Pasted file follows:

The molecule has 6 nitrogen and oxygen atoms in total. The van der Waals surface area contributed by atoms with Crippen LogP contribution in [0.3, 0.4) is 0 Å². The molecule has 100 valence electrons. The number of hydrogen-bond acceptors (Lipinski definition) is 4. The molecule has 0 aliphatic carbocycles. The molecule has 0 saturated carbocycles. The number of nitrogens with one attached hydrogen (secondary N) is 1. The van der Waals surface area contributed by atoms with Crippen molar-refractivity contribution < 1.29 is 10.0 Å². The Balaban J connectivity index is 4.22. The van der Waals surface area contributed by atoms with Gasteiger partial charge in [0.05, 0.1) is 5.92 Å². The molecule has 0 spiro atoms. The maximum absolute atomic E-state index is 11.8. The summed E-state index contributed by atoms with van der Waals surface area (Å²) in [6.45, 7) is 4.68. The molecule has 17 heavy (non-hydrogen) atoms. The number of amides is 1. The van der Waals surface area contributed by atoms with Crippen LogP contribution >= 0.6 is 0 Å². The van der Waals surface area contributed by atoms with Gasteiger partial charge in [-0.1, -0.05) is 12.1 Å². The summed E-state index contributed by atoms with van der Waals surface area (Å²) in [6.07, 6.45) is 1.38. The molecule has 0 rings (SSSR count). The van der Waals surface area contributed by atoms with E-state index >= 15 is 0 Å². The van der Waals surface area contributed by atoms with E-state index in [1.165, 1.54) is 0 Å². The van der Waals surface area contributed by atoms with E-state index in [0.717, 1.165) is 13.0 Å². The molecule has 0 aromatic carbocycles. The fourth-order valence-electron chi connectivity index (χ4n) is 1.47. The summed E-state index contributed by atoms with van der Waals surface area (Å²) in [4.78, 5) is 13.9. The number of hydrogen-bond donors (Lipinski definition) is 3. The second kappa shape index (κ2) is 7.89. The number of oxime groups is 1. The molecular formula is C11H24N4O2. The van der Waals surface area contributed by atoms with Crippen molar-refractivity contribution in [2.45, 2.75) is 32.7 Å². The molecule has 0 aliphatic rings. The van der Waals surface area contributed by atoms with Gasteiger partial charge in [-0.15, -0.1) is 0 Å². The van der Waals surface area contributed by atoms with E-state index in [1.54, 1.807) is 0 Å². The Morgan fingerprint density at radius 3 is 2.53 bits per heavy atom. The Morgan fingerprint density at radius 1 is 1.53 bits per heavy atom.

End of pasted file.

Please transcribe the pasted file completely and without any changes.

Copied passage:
The molecule has 6 nitrogen and oxygen atoms in total. The van der Waals surface area contributed by atoms with Crippen LogP contribution in [0.3, 0.4) is 0 Å². The molecule has 100 valence electrons. The number of hydrogen-bond acceptors (Lipinski definition) is 4. The molecule has 0 aliphatic carbocycles. The molecule has 0 saturated carbocycles. The number of nitrogens with one attached hydrogen (secondary N) is 1. The van der Waals surface area contributed by atoms with Crippen molar-refractivity contribution < 1.29 is 10.0 Å². The Balaban J connectivity index is 4.22. The van der Waals surface area contributed by atoms with Gasteiger partial charge in [0.05, 0.1) is 5.92 Å². The molecule has 0 spiro atoms. The maximum absolute atomic E-state index is 11.8. The summed E-state index contributed by atoms with van der Waals surface area (Å²) in [6.45, 7) is 4.68. The molecule has 17 heavy (non-hydrogen) atoms. The number of amides is 1. The van der Waals surface area contributed by atoms with Crippen LogP contribution >= 0.6 is 0 Å². The van der Waals surface area contributed by atoms with Gasteiger partial charge in [-0.1, -0.05) is 12.1 Å². The summed E-state index contributed by atoms with van der Waals surface area (Å²) in [6.07, 6.45) is 1.38. The molecule has 0 rings (SSSR count). The van der Waals surface area contributed by atoms with E-state index >= 15 is 0 Å². The van der Waals surface area contributed by atoms with E-state index in [1.165, 1.54) is 0 Å². The van der Waals surface area contributed by atoms with E-state index in [0.717, 1.165) is 13.0 Å². The molecule has 0 aromatic carbocycles. The fourth-order valence-electron chi connectivity index (χ4n) is 1.47. The summed E-state index contributed by atoms with van der Waals surface area (Å²) in [4.78, 5) is 13.9. The number of hydrogen-bond donors (Lipinski definition) is 3. The second kappa shape index (κ2) is 7.89. The number of oxime groups is 1. The molecular formula is C11H24N4O2. The van der Waals surface area contributed by atoms with Crippen molar-refractivity contribution in [2.45, 2.75) is 32.7 Å². The molecule has 0 aliphatic rings. The van der Waals surface area contributed by atoms with Gasteiger partial charge in [-0.15, -0.1) is 0 Å². The van der Waals surface area contributed by atoms with E-state index in [1.54, 1.807) is 0 Å². The Morgan fingerprint density at radius 3 is 2.53 bits per heavy atom. The Morgan fingerprint density at radius 1 is 1.53 bits per heavy atom.